All posts by Adam Willats

Stanley Lab participates in Science.Art.Wonder

Olivia Cox presents her two paintings “Tickle” and “Optogenetics”

Olivia Cox, a Georgia Tech freshman paired with Aurélie Pala, a postdoc in the Stanley Lab, to create two paintings, entitled “Tickle” and “Optogenetics” illustrating her current research. The project started in the fall of 2017 as part of the Science.Art.Wonder intiative and culminated in a showcase at the Atlanta Science Festival in March 2018.

Read more about Science.Art.Wonder here. See more art from the event here.





The painting, Tickle, shows two different paths the electrical activity takes to travel from one side of the brain to the other. The background shows the electrical activity measured at different locations within the outermost part of the brain. The foreground is a representation of a section through the brain, with two populations of brain cells involved in the transfer of electrical activity identified through their labeling with fluorescent molecules
“Optogenetics” by Olivia Cox

Poster & Workshop at COSYNE 2018

Friday March 2nd 2018

Adam Willats will present his work on state-aware control at
Poster II-38 State-aware control of neural activity: design & analysis. Adam Willats, Michael Bolus, Clarissa Whitmire, Garrett Stanley, Christopher Rozell

Tuesday March 6th 2018

Garrett Stanley and Christopher Rozell will host a workshop on closed-loop control of neural systems and circuits for scientific discovery. Student travel grants available thanks to IEEE Brain.

Stanley Laboratory Awarded New $1.9M NIH-NINDS BRAIN Initiative Award!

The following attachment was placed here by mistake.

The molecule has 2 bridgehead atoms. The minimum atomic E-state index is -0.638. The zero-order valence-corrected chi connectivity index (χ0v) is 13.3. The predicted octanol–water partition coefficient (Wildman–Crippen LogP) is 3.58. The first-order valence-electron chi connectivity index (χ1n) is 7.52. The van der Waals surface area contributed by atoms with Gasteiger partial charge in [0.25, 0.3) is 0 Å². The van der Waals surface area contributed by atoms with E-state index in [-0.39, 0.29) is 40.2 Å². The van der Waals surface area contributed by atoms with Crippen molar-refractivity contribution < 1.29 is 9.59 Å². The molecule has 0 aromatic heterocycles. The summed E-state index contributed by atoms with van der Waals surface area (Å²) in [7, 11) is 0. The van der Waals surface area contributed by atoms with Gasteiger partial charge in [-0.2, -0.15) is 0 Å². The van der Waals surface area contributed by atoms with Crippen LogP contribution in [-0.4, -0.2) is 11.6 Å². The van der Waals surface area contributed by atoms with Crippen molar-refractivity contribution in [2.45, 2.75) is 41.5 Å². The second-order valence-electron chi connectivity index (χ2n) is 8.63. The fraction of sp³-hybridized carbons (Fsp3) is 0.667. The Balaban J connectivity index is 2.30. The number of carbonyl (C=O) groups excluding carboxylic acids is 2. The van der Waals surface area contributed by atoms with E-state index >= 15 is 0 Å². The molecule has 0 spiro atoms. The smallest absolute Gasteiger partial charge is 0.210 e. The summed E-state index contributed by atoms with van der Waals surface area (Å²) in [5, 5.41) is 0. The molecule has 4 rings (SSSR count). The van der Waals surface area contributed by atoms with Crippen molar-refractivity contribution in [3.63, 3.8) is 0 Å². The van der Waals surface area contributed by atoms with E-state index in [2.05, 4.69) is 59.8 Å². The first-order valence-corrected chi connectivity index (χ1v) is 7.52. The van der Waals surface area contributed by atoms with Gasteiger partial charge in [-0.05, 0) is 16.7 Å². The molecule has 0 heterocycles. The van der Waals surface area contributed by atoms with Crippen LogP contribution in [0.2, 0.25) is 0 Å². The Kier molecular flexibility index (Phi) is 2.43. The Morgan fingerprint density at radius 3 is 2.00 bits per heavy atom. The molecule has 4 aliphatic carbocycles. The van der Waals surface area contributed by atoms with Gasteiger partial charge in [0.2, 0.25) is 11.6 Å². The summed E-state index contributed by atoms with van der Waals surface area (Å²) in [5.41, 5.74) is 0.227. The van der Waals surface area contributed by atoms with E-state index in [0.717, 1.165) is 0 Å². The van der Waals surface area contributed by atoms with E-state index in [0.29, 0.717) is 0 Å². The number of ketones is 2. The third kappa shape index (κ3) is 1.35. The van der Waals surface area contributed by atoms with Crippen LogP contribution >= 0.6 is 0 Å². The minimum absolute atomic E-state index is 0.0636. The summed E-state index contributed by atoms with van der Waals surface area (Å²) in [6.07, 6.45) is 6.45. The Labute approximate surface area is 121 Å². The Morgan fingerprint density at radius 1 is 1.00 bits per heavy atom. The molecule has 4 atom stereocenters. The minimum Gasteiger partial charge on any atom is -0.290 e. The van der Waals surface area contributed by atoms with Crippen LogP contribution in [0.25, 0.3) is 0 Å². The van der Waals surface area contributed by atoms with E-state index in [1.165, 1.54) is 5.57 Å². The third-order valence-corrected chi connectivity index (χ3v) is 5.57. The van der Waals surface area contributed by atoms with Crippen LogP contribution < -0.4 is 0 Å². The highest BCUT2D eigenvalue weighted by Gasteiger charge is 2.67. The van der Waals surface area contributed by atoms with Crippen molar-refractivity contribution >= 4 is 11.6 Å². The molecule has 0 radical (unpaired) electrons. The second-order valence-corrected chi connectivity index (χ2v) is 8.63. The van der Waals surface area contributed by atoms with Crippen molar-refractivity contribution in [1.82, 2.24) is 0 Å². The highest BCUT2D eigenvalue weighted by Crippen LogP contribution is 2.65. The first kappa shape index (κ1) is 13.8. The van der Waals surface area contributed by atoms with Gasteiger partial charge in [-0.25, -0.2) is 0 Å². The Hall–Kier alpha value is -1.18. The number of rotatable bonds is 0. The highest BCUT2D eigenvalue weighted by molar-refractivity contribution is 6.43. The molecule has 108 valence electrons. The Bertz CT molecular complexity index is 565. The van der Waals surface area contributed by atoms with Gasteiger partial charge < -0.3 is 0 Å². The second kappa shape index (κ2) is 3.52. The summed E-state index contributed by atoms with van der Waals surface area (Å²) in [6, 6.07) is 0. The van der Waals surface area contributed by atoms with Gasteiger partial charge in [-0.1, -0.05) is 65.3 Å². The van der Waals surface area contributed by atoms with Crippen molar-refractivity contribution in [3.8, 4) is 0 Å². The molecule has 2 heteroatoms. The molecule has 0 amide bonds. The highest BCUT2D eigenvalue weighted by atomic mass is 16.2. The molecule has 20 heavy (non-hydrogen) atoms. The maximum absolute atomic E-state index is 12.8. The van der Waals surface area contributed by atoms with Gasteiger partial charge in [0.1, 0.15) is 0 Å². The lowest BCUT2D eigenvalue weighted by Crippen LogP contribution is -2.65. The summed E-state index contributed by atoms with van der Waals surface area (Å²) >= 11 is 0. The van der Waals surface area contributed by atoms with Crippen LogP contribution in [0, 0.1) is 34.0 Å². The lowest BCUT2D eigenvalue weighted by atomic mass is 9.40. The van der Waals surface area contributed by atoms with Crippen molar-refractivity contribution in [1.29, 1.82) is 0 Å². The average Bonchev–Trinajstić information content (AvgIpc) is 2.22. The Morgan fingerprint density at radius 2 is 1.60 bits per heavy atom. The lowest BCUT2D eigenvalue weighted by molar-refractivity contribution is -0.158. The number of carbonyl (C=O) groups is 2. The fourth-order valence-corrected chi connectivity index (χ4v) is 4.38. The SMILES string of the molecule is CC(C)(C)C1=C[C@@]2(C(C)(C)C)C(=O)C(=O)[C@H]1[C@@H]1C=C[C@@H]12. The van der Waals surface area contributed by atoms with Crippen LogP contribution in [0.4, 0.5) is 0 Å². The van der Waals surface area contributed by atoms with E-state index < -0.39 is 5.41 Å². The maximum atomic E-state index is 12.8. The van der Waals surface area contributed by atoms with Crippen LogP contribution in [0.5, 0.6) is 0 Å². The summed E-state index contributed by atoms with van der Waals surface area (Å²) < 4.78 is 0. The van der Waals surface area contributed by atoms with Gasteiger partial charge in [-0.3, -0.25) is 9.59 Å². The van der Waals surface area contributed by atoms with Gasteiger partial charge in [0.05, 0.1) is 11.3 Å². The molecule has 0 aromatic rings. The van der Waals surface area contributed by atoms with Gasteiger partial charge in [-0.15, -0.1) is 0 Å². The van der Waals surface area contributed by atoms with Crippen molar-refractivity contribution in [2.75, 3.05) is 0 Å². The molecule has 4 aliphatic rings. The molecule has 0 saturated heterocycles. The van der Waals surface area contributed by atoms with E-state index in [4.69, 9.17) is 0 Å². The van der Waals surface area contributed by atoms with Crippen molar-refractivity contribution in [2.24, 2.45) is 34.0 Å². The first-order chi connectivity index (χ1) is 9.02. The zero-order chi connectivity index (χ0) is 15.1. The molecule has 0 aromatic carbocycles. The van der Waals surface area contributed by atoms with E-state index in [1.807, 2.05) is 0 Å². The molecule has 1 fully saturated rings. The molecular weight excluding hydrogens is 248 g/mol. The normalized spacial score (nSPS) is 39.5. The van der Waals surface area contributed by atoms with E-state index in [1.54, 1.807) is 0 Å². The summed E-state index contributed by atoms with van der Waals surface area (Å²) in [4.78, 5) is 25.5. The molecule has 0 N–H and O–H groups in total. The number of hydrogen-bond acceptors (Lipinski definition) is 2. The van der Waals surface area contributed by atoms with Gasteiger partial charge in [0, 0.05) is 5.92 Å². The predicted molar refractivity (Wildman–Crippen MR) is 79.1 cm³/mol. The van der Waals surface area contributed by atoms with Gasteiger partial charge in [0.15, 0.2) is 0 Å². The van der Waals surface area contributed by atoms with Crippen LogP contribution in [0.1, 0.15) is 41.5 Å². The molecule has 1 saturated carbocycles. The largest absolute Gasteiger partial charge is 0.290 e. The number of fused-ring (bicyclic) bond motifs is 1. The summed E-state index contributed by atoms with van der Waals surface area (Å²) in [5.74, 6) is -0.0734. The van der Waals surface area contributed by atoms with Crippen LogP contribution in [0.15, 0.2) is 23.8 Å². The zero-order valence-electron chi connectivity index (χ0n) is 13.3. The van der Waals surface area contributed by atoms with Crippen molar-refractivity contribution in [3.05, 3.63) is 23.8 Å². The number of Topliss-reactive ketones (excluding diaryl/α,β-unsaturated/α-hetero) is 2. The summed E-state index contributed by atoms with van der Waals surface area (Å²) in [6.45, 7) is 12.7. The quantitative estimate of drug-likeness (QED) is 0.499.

The laboratory of Prof. Garrett Stanley in the Coulter Department of Biomedical Engineering at Georgia Tech and Emory University was awarded a 5 year, $1.9M grant through the “BRAIN Initiative: Targeted BRAIN Circuits Projects – TargetedBCP” program. The title of the project is “Thalamocortical state control of tactile sensing: Mechanisms, Models, and Behavior”.  The team proposes to utilize an array of electrophysiological tools to measure and manipulate the circuits on fast time scales, to determine the role the thalamus has in dynamically gating information flow to the rest of the brain during changes in states of arousal.

More details can be found here

Aurélie Pala awarded Swiss National Science Foundation Advanced Postdoc Mobility Fellowship

Aurélie Pala, a postdoc in the Stanley Lab was awarded a Swiss National Science Foundation (SNSF) Advanced Postdoc Mobility Fellowship for her project entitled “The Neuronal Correlates and Computations underlying Bilateral Tactile Perception”. The fellowship will provide funding for 1.5 years and will enable her to pursue her research on the neuronal basis of cerebral inter-hemispheric interactions contributing to the sense of touch.

Details on the award can be found on the SNSF website.